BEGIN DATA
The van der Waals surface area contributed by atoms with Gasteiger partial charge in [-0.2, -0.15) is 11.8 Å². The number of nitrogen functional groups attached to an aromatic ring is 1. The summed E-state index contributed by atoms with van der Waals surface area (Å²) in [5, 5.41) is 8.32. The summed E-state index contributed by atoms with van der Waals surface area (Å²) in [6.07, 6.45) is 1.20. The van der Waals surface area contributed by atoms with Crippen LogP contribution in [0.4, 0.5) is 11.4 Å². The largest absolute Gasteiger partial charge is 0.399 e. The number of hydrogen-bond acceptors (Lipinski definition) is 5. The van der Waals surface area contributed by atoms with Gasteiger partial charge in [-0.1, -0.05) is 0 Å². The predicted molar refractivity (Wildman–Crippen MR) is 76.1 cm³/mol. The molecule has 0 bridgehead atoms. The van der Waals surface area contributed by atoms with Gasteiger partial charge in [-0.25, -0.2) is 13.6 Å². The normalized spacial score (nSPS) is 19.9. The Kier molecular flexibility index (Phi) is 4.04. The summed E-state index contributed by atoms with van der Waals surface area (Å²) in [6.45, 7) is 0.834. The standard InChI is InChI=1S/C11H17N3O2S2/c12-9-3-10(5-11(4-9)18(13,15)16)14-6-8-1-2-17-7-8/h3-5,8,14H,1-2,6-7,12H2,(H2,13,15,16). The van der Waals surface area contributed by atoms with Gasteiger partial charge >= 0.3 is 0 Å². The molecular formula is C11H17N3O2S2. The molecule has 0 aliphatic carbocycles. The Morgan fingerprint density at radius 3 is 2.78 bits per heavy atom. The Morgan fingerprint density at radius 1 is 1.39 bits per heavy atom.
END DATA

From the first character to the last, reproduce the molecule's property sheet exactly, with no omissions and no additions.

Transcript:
The van der Waals surface area contributed by atoms with Gasteiger partial charge in [-0.2, -0.15) is 11.8 Å². The number of nitrogen functional groups attached to an aromatic ring is 1. The summed E-state index contributed by atoms with van der Waals surface area (Å²) in [5, 5.41) is 8.32. The summed E-state index contributed by atoms with van der Waals surface area (Å²) in [6.07, 6.45) is 1.20. The van der Waals surface area contributed by atoms with Crippen LogP contribution in [0.4, 0.5) is 11.4 Å². The largest absolute Gasteiger partial charge is 0.399 e. The number of hydrogen-bond acceptors (Lipinski definition) is 5. The van der Waals surface area contributed by atoms with Gasteiger partial charge in [-0.1, -0.05) is 0 Å². The predicted molar refractivity (Wildman–Crippen MR) is 76.1 cm³/mol. The molecule has 0 bridgehead atoms. The van der Waals surface area contributed by atoms with Gasteiger partial charge in [-0.25, -0.2) is 13.6 Å². The normalized spacial score (nSPS) is 19.9. The Kier molecular flexibility index (Phi) is 4.04. The summed E-state index contributed by atoms with van der Waals surface area (Å²) in [6.45, 7) is 0.834. The standard InChI is InChI=1S/C11H17N3O2S2/c12-9-3-10(5-11(4-9)18(13,15)16)14-6-8-1-2-17-7-8/h3-5,8,14H,1-2,6-7,12H2,(H2,13,15,16). The van der Waals surface area contributed by atoms with Gasteiger partial charge >= 0.3 is 0 Å². The molecular formula is C11H17N3O2S2. The molecule has 0 aliphatic carbocycles. The Morgan fingerprint density at radius 3 is 2.78 bits per heavy atom. The Morgan fingerprint density at radius 1 is 1.39 bits per heavy atom.